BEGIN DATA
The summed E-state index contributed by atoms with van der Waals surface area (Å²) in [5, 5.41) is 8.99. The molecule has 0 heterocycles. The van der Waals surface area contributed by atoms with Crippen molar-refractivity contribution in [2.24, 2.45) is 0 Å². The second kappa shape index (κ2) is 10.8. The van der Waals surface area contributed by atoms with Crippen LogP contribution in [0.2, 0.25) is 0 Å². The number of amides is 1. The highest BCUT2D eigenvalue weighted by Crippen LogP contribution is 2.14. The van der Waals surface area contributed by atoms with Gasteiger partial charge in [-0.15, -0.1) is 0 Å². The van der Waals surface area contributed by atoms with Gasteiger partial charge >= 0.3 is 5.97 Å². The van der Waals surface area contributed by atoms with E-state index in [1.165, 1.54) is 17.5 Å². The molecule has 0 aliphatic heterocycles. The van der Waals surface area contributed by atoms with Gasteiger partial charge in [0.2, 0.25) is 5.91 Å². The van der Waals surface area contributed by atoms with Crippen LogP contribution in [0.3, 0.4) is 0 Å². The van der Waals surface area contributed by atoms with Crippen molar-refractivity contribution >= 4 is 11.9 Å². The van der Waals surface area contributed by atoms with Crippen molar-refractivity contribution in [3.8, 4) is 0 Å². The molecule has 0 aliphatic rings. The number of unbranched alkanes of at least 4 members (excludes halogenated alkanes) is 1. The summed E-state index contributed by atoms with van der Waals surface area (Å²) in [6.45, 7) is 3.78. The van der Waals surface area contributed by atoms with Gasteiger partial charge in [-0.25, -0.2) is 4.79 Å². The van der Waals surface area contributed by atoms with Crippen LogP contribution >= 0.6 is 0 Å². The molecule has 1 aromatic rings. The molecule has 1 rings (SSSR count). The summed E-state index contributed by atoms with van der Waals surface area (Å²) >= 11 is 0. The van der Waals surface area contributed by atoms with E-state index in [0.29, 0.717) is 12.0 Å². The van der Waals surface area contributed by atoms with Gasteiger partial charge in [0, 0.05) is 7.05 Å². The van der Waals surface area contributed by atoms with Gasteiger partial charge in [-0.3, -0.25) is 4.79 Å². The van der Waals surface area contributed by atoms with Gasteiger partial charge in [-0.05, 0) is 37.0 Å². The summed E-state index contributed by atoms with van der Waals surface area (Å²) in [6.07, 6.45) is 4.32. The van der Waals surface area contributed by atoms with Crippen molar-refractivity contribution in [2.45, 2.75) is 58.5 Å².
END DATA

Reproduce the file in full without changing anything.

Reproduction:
The summed E-state index contributed by atoms with van der Waals surface area (Å²) in [5, 5.41) is 8.99. The molecule has 0 heterocycles. The van der Waals surface area contributed by atoms with Crippen molar-refractivity contribution in [2.24, 2.45) is 0 Å². The second kappa shape index (κ2) is 10.8. The van der Waals surface area contributed by atoms with Crippen LogP contribution in [0.2, 0.25) is 0 Å². The number of amides is 1. The highest BCUT2D eigenvalue weighted by Crippen LogP contribution is 2.14. The van der Waals surface area contributed by atoms with Gasteiger partial charge in [-0.15, -0.1) is 0 Å². The van der Waals surface area contributed by atoms with Gasteiger partial charge >= 0.3 is 5.97 Å². The van der Waals surface area contributed by atoms with E-state index in [1.165, 1.54) is 17.5 Å². The molecule has 0 aliphatic heterocycles. The van der Waals surface area contributed by atoms with Gasteiger partial charge in [0.2, 0.25) is 5.91 Å². The van der Waals surface area contributed by atoms with Crippen LogP contribution in [0.3, 0.4) is 0 Å². The van der Waals surface area contributed by atoms with Crippen molar-refractivity contribution >= 4 is 11.9 Å². The van der Waals surface area contributed by atoms with Crippen molar-refractivity contribution in [3.8, 4) is 0 Å². The molecule has 0 aliphatic rings. The number of unbranched alkanes of at least 4 members (excludes halogenated alkanes) is 1. The summed E-state index contributed by atoms with van der Waals surface area (Å²) in [6.45, 7) is 3.78. The van der Waals surface area contributed by atoms with Gasteiger partial charge in [-0.25, -0.2) is 4.79 Å². The van der Waals surface area contributed by atoms with Crippen LogP contribution >= 0.6 is 0 Å². The molecule has 1 aromatic rings. The molecule has 1 rings (SSSR count). The summed E-state index contributed by atoms with van der Waals surface area (Å²) >= 11 is 0. The van der Waals surface area contributed by atoms with E-state index in [0.29, 0.717) is 12.0 Å². The van der Waals surface area contributed by atoms with Gasteiger partial charge in [0, 0.05) is 7.05 Å². The van der Waals surface area contributed by atoms with Gasteiger partial charge in [-0.3, -0.25) is 4.79 Å². The van der Waals surface area contributed by atoms with Gasteiger partial charge in [-0.05, 0) is 37.0 Å². The summed E-state index contributed by atoms with van der Waals surface area (Å²) in [6.07, 6.45) is 4.32. The van der Waals surface area contributed by atoms with Crippen molar-refractivity contribution in [2.45, 2.75) is 58.5 Å².